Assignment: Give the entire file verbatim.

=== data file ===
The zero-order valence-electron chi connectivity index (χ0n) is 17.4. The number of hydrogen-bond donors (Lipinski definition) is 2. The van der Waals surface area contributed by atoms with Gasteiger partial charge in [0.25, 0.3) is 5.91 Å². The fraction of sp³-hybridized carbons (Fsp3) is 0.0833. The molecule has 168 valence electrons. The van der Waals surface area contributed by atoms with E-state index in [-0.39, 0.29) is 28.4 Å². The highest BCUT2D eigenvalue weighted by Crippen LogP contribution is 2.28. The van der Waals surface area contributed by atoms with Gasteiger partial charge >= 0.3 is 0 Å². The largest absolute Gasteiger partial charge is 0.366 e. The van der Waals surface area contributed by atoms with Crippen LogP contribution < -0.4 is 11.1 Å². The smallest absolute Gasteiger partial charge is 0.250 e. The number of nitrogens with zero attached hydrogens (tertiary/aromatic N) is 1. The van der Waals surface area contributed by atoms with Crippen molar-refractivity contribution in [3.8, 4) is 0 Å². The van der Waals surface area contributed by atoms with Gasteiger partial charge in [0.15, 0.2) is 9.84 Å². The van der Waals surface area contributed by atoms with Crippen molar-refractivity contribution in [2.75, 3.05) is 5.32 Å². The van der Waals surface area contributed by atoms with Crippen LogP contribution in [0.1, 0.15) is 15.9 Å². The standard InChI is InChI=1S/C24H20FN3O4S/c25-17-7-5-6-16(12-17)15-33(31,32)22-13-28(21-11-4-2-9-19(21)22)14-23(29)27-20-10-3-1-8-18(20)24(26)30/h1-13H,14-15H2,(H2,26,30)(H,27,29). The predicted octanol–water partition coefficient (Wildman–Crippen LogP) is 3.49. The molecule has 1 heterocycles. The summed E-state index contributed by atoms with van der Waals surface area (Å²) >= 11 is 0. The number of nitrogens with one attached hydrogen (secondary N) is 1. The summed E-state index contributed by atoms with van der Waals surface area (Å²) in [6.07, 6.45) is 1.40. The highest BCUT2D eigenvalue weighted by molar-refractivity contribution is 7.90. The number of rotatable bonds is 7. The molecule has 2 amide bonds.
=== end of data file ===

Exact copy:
The zero-order valence-electron chi connectivity index (χ0n) is 17.4. The number of hydrogen-bond donors (Lipinski definition) is 2. The van der Waals surface area contributed by atoms with Gasteiger partial charge in [0.25, 0.3) is 5.91 Å². The fraction of sp³-hybridized carbons (Fsp3) is 0.0833. The molecule has 168 valence electrons. The van der Waals surface area contributed by atoms with E-state index in [-0.39, 0.29) is 28.4 Å². The highest BCUT2D eigenvalue weighted by Crippen LogP contribution is 2.28. The van der Waals surface area contributed by atoms with Gasteiger partial charge >= 0.3 is 0 Å². The largest absolute Gasteiger partial charge is 0.366 e. The van der Waals surface area contributed by atoms with Crippen LogP contribution < -0.4 is 11.1 Å². The smallest absolute Gasteiger partial charge is 0.250 e. The number of nitrogens with zero attached hydrogens (tertiary/aromatic N) is 1. The van der Waals surface area contributed by atoms with Crippen molar-refractivity contribution in [3.8, 4) is 0 Å². The van der Waals surface area contributed by atoms with Gasteiger partial charge in [0.15, 0.2) is 9.84 Å². The van der Waals surface area contributed by atoms with Crippen molar-refractivity contribution in [2.75, 3.05) is 5.32 Å². The van der Waals surface area contributed by atoms with Crippen LogP contribution in [0.1, 0.15) is 15.9 Å². The standard InChI is InChI=1S/C24H20FN3O4S/c25-17-7-5-6-16(12-17)15-33(31,32)22-13-28(21-11-4-2-9-19(21)22)14-23(29)27-20-10-3-1-8-18(20)24(26)30/h1-13H,14-15H2,(H2,26,30)(H,27,29). The predicted octanol–water partition coefficient (Wildman–Crippen LogP) is 3.49. The molecule has 1 heterocycles. The summed E-state index contributed by atoms with van der Waals surface area (Å²) >= 11 is 0. The number of nitrogens with one attached hydrogen (secondary N) is 1. The summed E-state index contributed by atoms with van der Waals surface area (Å²) in [6.07, 6.45) is 1.40. The highest BCUT2D eigenvalue weighted by molar-refractivity contribution is 7.90. The number of rotatable bonds is 7. The molecule has 2 amide bonds.